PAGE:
As best I can see it, Ani does a better job than pretty much anybody of explaining what it’s like to live as a female in the particular patriarchy of 1990s America, in all the different aspects that could mean. While she can get loud, more so DiFranco’s a poet about it. She’s incredibly eloquent no matter what she’s talking about. She’s more often making quieter songs that go on journeys. Sure, she yells “I could be the million that you never made” near the end of “The Million You Never Made” but that’s one of the few instances of overt aggression towards the oppressive patriarchy (that she’s smashing) on this album.
“Shy” gets in my head more than most of this album’s songs. It’s all about taking chances with someone, but the imagery of the rooms and situations are much more vivid than most songs in this subject matter. “Shy” is not saccharine, it’s realism—no matter how poetic she’ll get with it. You feel her locking herself in a bathroom to think just as much as you’ll feel her confidently telling her object of desire to not be shy together. It’s a fully realized narrator solid enough to be the lead in fiction stories.
Another noteworthy song is “Sorry I Am,” a meandering explanation of regrets that is quiet and exploratory, no anger to be found. “Light of Some Kind” goes at how women are supposed to hold their tongue and lie to get by, something Ani will always refuse to do. No guilt or shame as her main operating system. “Asking Too Much” is a conversation that hinges on this punctuation to her coda: that she wants someone who isn’t afraid of her and who isn’t afraid of themselves. I’d go so far as to say this also describes her ideal listener. And the ideal state you’re in after listening to this album.
Foo Fighters- Foo Fighters
By Chris Flackett
Imagine you’re the drummer in the biggest rock band in the world when, not only the main songwriter and personality in the band, but also your friend, commits suicide. Apart from the depression and the grief of losing your bandmate and friend, it’s the disorientation of becoming untethered from such a stratospheric phenomenon – where do you go from there?
For Dave Grohl, there were no firm plans. He turned down offers to play drums for other bands, suspecting the experience would only remind him of Nirvana. But after playing with The Backbeat Band for an MTV awards ceremony and on Mike Watts’ debut solo album, that love for music started to re-emerge. He decided to go into a studio with a bunch of songs he had written over the years and lay them down, not with the desire to release them, but as a kind of DIY catharsis, to work away the pain of his loss.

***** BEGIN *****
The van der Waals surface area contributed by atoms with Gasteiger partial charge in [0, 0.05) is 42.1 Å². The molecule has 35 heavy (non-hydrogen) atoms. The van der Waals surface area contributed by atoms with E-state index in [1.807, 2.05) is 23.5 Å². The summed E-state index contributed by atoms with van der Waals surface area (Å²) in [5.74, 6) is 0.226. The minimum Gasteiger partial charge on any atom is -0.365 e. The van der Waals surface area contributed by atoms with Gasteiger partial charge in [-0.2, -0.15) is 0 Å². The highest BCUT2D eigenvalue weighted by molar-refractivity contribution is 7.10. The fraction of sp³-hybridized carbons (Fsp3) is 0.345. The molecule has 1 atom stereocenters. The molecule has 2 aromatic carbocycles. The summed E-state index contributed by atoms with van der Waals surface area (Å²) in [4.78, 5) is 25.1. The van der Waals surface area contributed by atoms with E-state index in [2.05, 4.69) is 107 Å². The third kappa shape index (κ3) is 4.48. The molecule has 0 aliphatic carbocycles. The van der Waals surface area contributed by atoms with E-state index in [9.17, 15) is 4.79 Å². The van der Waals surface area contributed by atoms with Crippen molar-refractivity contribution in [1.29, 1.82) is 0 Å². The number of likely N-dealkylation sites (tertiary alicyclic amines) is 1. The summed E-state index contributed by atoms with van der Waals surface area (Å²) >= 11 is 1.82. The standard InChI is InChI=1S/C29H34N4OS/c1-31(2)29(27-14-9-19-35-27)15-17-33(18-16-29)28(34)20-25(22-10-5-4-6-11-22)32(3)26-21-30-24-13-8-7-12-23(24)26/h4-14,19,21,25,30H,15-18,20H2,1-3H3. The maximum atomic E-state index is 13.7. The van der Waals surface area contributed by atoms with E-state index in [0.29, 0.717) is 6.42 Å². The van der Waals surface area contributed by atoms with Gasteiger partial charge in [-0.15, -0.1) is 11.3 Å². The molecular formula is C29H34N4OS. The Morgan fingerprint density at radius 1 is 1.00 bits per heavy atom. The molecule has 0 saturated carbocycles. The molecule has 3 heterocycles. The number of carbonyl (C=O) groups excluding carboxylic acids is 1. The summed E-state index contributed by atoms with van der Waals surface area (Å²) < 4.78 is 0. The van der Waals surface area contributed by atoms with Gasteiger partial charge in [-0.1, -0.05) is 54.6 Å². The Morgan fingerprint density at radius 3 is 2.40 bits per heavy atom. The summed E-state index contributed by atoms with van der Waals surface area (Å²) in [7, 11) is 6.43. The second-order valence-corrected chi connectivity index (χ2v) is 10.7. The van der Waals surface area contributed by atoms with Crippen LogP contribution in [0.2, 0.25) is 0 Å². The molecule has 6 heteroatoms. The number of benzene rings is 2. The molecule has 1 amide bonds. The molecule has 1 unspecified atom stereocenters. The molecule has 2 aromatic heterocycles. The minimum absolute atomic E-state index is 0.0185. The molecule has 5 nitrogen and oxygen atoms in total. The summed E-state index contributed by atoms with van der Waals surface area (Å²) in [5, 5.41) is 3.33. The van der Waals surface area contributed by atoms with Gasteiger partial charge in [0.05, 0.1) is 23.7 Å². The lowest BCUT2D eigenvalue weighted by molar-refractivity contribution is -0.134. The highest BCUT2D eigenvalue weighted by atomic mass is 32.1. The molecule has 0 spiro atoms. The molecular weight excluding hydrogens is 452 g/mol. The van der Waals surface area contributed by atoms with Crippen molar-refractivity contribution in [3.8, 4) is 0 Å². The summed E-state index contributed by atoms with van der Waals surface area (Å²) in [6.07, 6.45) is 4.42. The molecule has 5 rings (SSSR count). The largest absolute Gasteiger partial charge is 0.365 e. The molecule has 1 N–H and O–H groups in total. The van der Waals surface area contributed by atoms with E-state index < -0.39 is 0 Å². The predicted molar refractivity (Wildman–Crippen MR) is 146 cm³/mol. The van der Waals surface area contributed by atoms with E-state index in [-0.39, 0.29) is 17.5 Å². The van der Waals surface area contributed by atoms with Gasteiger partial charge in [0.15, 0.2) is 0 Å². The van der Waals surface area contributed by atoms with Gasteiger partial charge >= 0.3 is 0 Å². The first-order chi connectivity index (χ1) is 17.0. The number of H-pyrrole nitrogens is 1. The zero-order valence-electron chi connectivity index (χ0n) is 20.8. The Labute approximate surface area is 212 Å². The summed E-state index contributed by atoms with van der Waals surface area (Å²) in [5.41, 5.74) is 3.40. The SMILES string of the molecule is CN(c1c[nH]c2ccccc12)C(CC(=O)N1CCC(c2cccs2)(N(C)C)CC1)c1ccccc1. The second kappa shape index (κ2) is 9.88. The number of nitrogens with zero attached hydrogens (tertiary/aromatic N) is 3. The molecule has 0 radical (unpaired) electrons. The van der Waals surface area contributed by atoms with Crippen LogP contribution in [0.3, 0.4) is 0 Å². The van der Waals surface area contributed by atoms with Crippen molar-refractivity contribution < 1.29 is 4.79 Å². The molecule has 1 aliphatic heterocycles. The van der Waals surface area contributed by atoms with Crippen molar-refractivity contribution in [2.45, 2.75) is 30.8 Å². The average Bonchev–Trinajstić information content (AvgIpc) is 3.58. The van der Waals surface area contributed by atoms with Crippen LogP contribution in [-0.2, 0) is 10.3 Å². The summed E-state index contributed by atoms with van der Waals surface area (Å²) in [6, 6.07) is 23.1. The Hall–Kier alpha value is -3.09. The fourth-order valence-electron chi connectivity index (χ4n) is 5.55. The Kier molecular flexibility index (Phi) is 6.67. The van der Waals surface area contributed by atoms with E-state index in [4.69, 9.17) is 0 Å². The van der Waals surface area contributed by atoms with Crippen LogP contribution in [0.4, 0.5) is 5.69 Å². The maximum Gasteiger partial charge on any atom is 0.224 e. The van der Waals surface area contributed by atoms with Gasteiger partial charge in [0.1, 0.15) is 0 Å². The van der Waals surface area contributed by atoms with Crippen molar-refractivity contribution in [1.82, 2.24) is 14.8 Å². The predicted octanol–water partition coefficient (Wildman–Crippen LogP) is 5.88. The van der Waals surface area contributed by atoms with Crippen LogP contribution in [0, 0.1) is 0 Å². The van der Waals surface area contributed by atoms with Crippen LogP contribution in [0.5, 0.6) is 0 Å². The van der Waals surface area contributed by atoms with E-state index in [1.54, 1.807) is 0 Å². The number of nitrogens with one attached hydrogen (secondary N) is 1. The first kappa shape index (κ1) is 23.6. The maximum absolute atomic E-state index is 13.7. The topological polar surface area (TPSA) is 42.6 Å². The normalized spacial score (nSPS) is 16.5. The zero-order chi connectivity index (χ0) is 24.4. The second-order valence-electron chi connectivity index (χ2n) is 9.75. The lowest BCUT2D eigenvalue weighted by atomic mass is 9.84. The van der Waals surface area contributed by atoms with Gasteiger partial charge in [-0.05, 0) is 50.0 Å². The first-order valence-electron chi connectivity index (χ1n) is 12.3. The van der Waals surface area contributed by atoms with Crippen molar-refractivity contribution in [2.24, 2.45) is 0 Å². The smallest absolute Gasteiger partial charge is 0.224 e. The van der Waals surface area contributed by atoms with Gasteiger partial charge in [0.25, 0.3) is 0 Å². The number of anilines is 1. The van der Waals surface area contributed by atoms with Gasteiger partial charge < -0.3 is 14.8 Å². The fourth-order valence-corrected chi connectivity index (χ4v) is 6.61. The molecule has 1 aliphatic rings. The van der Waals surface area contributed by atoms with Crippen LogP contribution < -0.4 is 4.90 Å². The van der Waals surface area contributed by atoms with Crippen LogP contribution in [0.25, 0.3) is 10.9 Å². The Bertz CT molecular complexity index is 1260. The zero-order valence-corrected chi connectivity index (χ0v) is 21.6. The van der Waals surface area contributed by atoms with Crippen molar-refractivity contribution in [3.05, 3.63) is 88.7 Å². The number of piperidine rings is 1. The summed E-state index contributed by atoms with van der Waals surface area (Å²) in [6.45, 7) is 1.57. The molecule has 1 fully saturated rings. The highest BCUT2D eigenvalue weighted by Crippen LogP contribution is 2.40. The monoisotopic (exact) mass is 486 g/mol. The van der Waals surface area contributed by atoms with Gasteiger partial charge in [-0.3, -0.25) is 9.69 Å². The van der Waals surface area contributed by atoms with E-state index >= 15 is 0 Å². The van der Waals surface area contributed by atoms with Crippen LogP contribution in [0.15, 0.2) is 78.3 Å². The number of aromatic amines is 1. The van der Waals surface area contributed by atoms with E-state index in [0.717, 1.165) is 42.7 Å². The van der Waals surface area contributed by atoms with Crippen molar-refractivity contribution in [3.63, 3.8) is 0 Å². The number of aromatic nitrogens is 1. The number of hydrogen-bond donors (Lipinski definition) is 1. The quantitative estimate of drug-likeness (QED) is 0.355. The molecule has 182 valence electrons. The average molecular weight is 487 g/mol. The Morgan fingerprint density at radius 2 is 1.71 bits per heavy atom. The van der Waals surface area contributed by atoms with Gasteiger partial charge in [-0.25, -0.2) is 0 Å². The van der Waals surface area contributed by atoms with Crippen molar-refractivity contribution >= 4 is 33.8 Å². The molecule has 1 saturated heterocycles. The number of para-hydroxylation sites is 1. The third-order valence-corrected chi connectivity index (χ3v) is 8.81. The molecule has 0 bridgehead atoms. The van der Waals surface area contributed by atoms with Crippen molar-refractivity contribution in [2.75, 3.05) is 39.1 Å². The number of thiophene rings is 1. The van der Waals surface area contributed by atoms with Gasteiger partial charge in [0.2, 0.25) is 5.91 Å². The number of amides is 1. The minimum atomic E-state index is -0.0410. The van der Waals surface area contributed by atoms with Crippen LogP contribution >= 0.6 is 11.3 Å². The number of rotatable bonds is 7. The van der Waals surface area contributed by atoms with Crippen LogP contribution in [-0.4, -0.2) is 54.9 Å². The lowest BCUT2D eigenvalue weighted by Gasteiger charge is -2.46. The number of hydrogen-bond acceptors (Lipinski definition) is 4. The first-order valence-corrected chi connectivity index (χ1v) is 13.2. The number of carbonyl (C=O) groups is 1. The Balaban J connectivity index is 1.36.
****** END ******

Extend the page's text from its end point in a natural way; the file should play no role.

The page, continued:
Looking back at Foo Fighters now, what amazes me is how far Grohl has travelled away from the songs here, having moved further and further into safe, predictable, stadium rock as the years progressed. But the songs on Foo Fighters make no pretence towards so-called tastefulness. While not as muscular as his previous band, Grohl was able to utilise their noise, spirit and energy to record a set of grungy, punky pop songs that owed as much to Hüsker Dü and The Beatles as they do Nirvana.
“This Is a Call” powers along on a sugar rush of glorious melody, punk speed and noise, with a chorus to die for. “Big Me” takes the early Beatles strumalong style and filters it through the looser, ‘90s slacker sound. “Oh, George” and “Exhausted” play with a bittersweet melancholy, like a shadow crossing part way across the sun. “Alone + Easy Target” and “I’ll Stick Around” ride aggressive riffs into big, moody singalong choruses, “Wattershed” goes for full-on punk thrash and “For All The Cows” mixes bluesy picking with a heavier refrain and quirky humour.
In fact, rather than the songs being vehicles for grief, an oddball sense of humour emerges throughout. Look at the song titles alone: “Oh, George,” “Weenie Beenie,” and the aforementioned “For All The Cows.” The last mentioned sees Grohl state that he’s not about to blow it “for all the cows.” “This Is a Call” examines how “fingernails are pretty.” “Wattershed” finds Grohl “pinned against a pot plant” and “pissed about the 5-ham.” No tear-stained confessions here, but the quirkiness of the writing helps to give the songs a real charm.
Foo Fighters proved that, for Grohl, as well as the larger listening world, there really could be life after Nirvana. The rest is history.